This is the first time I have sought out any type of support group or forum. I wanted mostly to read the experiences others are going through and what did or didn't work for them. Which medications to avoid, and what works best.

I love my life, and the people in it, but I hope for more and better things in the future.

Thanks for reading.

Regular Member

Date Joined Aug 2008
Total Posts : 481
   Posted 12/7/2009 6:18 AM (GMT -7)   

Welcome Amaristo smile

We don't dispense medical advice here but all are willing to share common-sense knowledge and personal experiences.

Are you overweight? (we ask personal questions too ;-)

The reason I ask is that when I was overweight, I had terrible pain in my knees and, borrowing from another thread, used to break out into a cold sweat if I just wrote the word 'sweat' on a piece of paper ;-)  After going on a low-carb diet (no starches, sugars) and dropping some poundage, my knee pain is virtually gone and no more sweating.  Other side-effects of this diet are lowered blood pressure and cholesterol.  Incidentally, low-carb doesn't have to be bland, there are lots of recipes and ideas around the internet.

I don't know if weight loss would help you but it did me.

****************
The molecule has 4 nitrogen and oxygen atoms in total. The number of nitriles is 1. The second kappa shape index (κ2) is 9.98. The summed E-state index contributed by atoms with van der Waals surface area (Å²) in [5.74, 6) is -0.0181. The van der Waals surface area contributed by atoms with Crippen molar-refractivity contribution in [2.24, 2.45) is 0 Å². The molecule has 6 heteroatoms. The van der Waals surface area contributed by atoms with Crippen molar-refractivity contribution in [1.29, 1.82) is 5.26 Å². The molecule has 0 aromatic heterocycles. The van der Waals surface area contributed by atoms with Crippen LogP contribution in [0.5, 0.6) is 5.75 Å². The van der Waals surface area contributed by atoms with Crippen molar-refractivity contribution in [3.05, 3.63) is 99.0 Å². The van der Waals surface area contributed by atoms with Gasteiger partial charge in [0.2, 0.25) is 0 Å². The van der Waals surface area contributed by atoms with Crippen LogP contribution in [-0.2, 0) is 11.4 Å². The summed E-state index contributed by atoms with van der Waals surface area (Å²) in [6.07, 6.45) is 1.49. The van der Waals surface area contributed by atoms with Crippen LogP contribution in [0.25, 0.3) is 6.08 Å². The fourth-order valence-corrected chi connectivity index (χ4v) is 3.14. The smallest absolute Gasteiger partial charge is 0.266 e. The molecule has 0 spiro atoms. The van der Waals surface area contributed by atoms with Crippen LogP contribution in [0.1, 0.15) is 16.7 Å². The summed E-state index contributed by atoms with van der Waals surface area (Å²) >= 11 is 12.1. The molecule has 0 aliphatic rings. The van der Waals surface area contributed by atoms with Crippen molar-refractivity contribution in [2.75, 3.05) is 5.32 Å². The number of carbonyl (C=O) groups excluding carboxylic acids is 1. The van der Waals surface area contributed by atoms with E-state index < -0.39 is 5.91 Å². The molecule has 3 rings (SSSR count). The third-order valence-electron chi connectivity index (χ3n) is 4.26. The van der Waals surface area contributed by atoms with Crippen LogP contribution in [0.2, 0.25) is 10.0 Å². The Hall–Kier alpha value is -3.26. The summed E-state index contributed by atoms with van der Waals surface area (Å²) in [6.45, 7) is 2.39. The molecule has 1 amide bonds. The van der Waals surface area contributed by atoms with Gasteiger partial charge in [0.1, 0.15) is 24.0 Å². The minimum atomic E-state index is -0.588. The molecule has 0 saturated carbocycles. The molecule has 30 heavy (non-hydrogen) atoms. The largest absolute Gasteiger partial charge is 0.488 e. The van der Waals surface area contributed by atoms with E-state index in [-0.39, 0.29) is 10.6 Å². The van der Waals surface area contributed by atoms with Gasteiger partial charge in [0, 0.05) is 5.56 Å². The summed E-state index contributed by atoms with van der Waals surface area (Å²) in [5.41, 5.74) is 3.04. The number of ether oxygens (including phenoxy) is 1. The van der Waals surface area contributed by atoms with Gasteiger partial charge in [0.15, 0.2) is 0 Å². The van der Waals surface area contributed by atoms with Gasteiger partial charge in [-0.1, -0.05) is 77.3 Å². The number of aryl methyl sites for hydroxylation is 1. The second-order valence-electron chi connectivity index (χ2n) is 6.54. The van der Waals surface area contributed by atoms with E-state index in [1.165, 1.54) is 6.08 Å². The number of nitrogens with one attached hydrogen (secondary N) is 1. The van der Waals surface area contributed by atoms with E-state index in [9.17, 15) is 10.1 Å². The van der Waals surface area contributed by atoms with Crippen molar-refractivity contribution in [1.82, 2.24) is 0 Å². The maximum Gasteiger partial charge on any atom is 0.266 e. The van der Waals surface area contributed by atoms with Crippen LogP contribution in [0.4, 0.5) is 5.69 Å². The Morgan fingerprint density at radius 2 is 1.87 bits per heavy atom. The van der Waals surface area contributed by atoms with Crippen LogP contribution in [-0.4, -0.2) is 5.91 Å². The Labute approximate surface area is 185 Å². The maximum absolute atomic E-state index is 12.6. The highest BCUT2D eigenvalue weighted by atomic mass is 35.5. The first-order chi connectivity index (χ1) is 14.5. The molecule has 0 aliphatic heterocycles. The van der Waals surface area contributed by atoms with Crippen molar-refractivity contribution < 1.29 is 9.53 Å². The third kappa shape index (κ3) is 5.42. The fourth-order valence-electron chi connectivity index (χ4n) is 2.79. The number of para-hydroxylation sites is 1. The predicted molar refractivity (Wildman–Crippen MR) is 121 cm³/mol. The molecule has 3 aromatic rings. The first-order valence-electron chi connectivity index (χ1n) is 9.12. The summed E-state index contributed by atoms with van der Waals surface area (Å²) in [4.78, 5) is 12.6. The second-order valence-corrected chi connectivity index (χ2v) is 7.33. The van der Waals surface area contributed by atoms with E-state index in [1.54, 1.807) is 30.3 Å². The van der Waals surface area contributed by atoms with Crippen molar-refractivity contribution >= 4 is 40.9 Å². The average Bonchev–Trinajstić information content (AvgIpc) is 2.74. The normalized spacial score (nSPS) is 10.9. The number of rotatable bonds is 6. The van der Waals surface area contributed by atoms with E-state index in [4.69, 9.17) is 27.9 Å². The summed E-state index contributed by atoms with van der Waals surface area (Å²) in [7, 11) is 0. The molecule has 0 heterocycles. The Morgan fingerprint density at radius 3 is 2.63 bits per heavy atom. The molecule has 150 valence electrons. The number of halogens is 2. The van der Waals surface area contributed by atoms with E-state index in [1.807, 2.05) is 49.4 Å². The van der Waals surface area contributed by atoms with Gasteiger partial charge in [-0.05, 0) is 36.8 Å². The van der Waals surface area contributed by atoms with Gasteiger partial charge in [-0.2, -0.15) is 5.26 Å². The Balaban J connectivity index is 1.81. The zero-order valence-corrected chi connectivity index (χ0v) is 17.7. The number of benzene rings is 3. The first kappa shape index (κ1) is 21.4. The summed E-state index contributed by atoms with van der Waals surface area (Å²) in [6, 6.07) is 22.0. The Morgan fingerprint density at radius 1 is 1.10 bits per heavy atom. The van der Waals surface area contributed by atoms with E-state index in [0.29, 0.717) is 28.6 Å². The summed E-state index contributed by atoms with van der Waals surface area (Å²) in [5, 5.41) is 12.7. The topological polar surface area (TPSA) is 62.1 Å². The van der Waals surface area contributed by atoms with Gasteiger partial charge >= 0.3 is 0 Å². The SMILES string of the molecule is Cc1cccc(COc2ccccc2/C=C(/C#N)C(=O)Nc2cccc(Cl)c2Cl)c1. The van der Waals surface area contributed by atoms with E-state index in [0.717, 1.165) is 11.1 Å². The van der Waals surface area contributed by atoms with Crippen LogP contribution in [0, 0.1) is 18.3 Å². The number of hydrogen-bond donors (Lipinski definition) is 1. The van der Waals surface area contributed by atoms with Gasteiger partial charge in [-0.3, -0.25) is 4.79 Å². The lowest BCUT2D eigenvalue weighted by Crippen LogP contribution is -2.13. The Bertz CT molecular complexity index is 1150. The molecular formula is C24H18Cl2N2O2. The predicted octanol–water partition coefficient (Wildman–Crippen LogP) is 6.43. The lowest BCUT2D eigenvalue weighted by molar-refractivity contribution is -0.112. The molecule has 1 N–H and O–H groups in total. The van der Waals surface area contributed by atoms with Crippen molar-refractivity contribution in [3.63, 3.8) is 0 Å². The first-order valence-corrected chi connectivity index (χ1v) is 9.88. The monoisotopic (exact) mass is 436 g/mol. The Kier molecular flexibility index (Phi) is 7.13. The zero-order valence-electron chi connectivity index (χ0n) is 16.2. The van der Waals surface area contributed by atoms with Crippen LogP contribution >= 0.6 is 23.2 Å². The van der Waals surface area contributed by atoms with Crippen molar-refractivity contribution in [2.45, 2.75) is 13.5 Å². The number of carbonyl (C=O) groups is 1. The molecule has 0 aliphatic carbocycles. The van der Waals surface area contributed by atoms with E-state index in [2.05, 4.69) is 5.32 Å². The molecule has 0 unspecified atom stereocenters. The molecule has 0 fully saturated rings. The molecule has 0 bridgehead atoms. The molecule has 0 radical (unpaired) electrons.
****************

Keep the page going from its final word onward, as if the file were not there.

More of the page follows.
Chris - Forum Moderator, Diabetes

~ Diagnosed Type 2 in July 2008 ~ Dropped 53 or so pounds after following HealingWell advice ~
~ Diabetes under control / no meds - so far - knock on head

I used to eat 100% wrong -- now I eat 95% right

Veteran Member

Date Joined May 2006
Total Posts : 547
   Posted 12/7/2009 8:38 AM (GMT -7)   
Hi! & Welcome!

In my case, I watch the "sugar-free" stuff as much as anything else (carbs, of course :-). They're all chemicals (sugar alcohol), with the exception of natural stevia. In limited amounts, I find I can tolerate it it but, say, half a diet coke? My knees start to ache and I personally notice a change in my blood sugars. My body knows how to handle the real stuff much better (honey, cane sugar, fruit sugar). My body doesn't like chemicals (medications, processed foods) so, we eat a very natural diet and find that helps both my Diabetes and Hubby's IBS. Everyone's situation differs, though. It's through glucose meter testing on a regular basis, that lets us know how our food choices and meds affect us.

Low carb bland? No way, doesn't have to be at all. I don't know much about the meds you're on and what limitations to those you might have but, spices and vinegars and peppers and all kinds of things like that can really kick it up without any/much carb count. Check out some of our past posts to see what we're talking about :-)
- Phishbowl (Type 1 since Jan'05 - Levemir, NovoRapid)
"What's Not Measured Is Not Managed"

"It is impossible for a man to learn what he thinks he already knows"-Epictetus

Veteran Member

Date Joined Apr 2004
Total Posts : 6056
   Posted 12/7/2009 11:50 AM (GMT -7)   
Hi Amaristo,